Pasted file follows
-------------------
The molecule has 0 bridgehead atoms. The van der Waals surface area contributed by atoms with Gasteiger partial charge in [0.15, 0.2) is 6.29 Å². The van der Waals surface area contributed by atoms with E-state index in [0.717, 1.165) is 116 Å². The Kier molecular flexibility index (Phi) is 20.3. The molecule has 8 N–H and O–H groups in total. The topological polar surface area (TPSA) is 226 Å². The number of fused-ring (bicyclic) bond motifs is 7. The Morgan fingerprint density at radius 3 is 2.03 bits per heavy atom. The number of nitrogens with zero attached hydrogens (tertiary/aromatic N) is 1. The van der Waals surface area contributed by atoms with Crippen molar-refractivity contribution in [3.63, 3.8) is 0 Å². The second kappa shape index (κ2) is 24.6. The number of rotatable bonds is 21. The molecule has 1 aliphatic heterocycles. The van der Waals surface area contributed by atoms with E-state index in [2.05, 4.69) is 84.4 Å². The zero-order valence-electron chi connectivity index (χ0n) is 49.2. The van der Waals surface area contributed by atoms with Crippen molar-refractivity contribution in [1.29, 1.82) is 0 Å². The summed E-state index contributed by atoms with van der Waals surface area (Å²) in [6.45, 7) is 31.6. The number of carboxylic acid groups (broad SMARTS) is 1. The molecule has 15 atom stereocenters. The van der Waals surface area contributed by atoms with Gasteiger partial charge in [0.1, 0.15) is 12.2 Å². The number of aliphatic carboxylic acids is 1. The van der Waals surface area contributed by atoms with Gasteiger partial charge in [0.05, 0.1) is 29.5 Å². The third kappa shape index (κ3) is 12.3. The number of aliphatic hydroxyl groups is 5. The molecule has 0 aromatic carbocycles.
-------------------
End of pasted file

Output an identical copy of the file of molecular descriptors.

The molecule has 0 bridgehead atoms. The van der Waals surface area contributed by atoms with Gasteiger partial charge in [0.15, 0.2) is 6.29 Å². The van der Waals surface area contributed by atoms with E-state index in [0.717, 1.165) is 116 Å². The Kier molecular flexibility index (Phi) is 20.3. The molecule has 8 N–H and O–H groups in total. The topological polar surface area (TPSA) is 226 Å². The number of fused-ring (bicyclic) bond motifs is 7. The Morgan fingerprint density at radius 3 is 2.03 bits per heavy atom. The number of nitrogens with zero attached hydrogens (tertiary/aromatic N) is 1. The van der Waals surface area contributed by atoms with Crippen molar-refractivity contribution in [3.63, 3.8) is 0 Å². The second kappa shape index (κ2) is 24.6. The number of rotatable bonds is 21. The molecule has 1 aliphatic heterocycles. The van der Waals surface area contributed by atoms with E-state index in [2.05, 4.69) is 84.4 Å². The zero-order valence-electron chi connectivity index (χ0n) is 49.2. The van der Waals surface area contributed by atoms with Crippen molar-refractivity contribution in [1.29, 1.82) is 0 Å². The summed E-state index contributed by atoms with van der Waals surface area (Å²) in [6.45, 7) is 31.6. The number of carboxylic acid groups (broad SMARTS) is 1. The molecule has 15 atom stereocenters. The van der Waals surface area contributed by atoms with Gasteiger partial charge in [0.1, 0.15) is 12.2 Å². The number of aliphatic carboxylic acids is 1. The van der Waals surface area contributed by atoms with Gasteiger partial charge in [0.05, 0.1) is 29.5 Å². The third kappa shape index (κ3) is 12.3. The number of aliphatic hydroxyl groups is 5. The molecule has 0 aromatic carbocycles.